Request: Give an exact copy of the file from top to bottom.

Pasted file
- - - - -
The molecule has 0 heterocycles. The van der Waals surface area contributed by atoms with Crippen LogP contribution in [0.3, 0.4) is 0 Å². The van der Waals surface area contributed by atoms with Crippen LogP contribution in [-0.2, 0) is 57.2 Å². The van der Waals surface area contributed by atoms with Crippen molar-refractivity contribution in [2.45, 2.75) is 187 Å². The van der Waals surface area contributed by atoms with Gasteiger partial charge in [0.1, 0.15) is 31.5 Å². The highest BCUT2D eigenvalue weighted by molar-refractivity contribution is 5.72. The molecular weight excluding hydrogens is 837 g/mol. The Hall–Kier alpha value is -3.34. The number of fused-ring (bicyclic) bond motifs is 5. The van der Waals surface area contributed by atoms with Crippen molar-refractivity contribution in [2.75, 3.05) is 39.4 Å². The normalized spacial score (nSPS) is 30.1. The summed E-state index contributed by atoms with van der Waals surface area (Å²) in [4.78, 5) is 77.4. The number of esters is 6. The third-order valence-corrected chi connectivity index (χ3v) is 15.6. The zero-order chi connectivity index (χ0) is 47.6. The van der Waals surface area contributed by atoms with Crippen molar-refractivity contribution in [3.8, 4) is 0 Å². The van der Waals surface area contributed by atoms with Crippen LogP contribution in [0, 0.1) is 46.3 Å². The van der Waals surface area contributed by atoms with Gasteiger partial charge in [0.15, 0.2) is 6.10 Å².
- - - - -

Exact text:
The molecule has 0 heterocycles. The van der Waals surface area contributed by atoms with Crippen LogP contribution in [0.3, 0.4) is 0 Å². The van der Waals surface area contributed by atoms with Crippen LogP contribution in [-0.2, 0) is 57.2 Å². The van der Waals surface area contributed by atoms with Crippen molar-refractivity contribution in [2.45, 2.75) is 187 Å². The van der Waals surface area contributed by atoms with Gasteiger partial charge in [0.1, 0.15) is 31.5 Å². The highest BCUT2D eigenvalue weighted by molar-refractivity contribution is 5.72. The molecular weight excluding hydrogens is 837 g/mol. The Hall–Kier alpha value is -3.34. The number of fused-ring (bicyclic) bond motifs is 5. The van der Waals surface area contributed by atoms with Crippen molar-refractivity contribution in [2.75, 3.05) is 39.4 Å². The normalized spacial score (nSPS) is 30.1. The summed E-state index contributed by atoms with van der Waals surface area (Å²) in [4.78, 5) is 77.4. The number of esters is 6. The third-order valence-corrected chi connectivity index (χ3v) is 15.6. The zero-order chi connectivity index (χ0) is 47.6. The van der Waals surface area contributed by atoms with Crippen molar-refractivity contribution in [3.8, 4) is 0 Å². The van der Waals surface area contributed by atoms with Crippen LogP contribution in [0, 0.1) is 46.3 Å². The van der Waals surface area contributed by atoms with Gasteiger partial charge in [0.15, 0.2) is 6.10 Å².